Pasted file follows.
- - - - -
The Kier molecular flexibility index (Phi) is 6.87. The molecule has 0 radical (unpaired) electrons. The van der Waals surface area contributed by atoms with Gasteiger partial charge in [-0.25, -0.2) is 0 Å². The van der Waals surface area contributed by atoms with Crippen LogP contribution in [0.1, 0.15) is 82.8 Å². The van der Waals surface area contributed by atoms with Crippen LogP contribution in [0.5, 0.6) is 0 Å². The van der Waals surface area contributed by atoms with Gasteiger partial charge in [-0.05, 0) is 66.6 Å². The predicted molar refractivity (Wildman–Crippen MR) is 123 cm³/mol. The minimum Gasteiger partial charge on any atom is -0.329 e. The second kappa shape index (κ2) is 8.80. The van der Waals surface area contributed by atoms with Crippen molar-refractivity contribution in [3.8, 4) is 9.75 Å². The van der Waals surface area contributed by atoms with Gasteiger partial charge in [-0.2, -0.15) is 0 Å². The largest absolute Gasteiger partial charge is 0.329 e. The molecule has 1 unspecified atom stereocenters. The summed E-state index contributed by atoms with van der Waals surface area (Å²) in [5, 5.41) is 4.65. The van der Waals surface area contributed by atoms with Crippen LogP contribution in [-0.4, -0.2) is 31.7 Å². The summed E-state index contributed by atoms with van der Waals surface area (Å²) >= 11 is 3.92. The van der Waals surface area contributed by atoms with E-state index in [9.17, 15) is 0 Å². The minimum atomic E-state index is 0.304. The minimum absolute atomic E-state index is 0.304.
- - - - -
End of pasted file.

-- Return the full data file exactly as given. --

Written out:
The Kier molecular flexibility index (Phi) is 6.87. The molecule has 0 radical (unpaired) electrons. The van der Waals surface area contributed by atoms with Gasteiger partial charge in [-0.25, -0.2) is 0 Å². The van der Waals surface area contributed by atoms with Crippen LogP contribution in [0.1, 0.15) is 82.8 Å². The van der Waals surface area contributed by atoms with Crippen LogP contribution in [0.5, 0.6) is 0 Å². The van der Waals surface area contributed by atoms with Gasteiger partial charge in [-0.05, 0) is 66.6 Å². The predicted molar refractivity (Wildman–Crippen MR) is 123 cm³/mol. The minimum Gasteiger partial charge on any atom is -0.329 e. The second kappa shape index (κ2) is 8.80. The van der Waals surface area contributed by atoms with Crippen molar-refractivity contribution in [3.8, 4) is 9.75 Å². The van der Waals surface area contributed by atoms with Gasteiger partial charge in [-0.2, -0.15) is 0 Å². The largest absolute Gasteiger partial charge is 0.329 e. The molecule has 1 unspecified atom stereocenters. The summed E-state index contributed by atoms with van der Waals surface area (Å²) in [5, 5.41) is 4.65. The van der Waals surface area contributed by atoms with Crippen LogP contribution in [-0.4, -0.2) is 31.7 Å². The summed E-state index contributed by atoms with van der Waals surface area (Å²) >= 11 is 3.92. The van der Waals surface area contributed by atoms with E-state index in [9.17, 15) is 0 Å². The minimum atomic E-state index is 0.304. The minimum absolute atomic E-state index is 0.304.